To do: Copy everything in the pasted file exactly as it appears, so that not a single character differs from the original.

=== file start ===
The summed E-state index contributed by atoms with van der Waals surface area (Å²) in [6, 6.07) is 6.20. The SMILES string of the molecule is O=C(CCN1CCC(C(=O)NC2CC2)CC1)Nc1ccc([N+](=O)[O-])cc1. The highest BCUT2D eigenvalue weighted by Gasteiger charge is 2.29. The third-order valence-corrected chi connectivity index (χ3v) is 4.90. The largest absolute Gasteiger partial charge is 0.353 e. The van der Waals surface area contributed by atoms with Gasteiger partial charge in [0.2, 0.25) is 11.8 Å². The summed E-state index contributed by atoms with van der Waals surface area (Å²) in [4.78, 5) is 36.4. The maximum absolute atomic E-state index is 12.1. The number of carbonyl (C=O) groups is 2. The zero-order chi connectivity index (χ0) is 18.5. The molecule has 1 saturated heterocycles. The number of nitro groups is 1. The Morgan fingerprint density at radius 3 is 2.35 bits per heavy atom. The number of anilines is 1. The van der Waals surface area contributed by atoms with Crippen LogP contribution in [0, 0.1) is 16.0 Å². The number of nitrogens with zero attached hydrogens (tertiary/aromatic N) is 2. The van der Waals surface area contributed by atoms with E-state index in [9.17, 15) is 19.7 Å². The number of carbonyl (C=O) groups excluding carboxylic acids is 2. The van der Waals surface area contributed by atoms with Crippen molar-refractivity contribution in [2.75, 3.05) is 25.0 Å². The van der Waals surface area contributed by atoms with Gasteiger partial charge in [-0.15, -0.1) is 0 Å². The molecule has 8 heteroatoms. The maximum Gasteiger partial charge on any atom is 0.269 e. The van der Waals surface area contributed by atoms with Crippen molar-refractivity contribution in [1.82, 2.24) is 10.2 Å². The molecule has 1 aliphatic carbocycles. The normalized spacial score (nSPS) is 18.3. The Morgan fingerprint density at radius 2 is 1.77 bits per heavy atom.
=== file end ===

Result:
The summed E-state index contributed by atoms with van der Waals surface area (Å²) in [6, 6.07) is 6.20. The SMILES string of the molecule is O=C(CCN1CCC(C(=O)NC2CC2)CC1)Nc1ccc([N+](=O)[O-])cc1. The highest BCUT2D eigenvalue weighted by Gasteiger charge is 2.29. The third-order valence-corrected chi connectivity index (χ3v) is 4.90. The largest absolute Gasteiger partial charge is 0.353 e. The van der Waals surface area contributed by atoms with Gasteiger partial charge in [0.2, 0.25) is 11.8 Å². The summed E-state index contributed by atoms with van der Waals surface area (Å²) in [4.78, 5) is 36.4. The maximum absolute atomic E-state index is 12.1. The number of carbonyl (C=O) groups is 2. The zero-order chi connectivity index (χ0) is 18.5. The molecule has 1 saturated heterocycles. The number of nitro groups is 1. The Morgan fingerprint density at radius 3 is 2.35 bits per heavy atom. The number of anilines is 1. The van der Waals surface area contributed by atoms with Crippen LogP contribution in [0, 0.1) is 16.0 Å². The number of nitrogens with zero attached hydrogens (tertiary/aromatic N) is 2. The van der Waals surface area contributed by atoms with E-state index in [9.17, 15) is 19.7 Å². The number of carbonyl (C=O) groups excluding carboxylic acids is 2. The van der Waals surface area contributed by atoms with Crippen molar-refractivity contribution in [2.75, 3.05) is 25.0 Å². The van der Waals surface area contributed by atoms with Gasteiger partial charge in [-0.15, -0.1) is 0 Å². The molecule has 8 heteroatoms. The maximum Gasteiger partial charge on any atom is 0.269 e. The van der Waals surface area contributed by atoms with Crippen molar-refractivity contribution in [1.82, 2.24) is 10.2 Å². The molecule has 1 aliphatic carbocycles. The normalized spacial score (nSPS) is 18.3. The Morgan fingerprint density at radius 2 is 1.77 bits per heavy atom.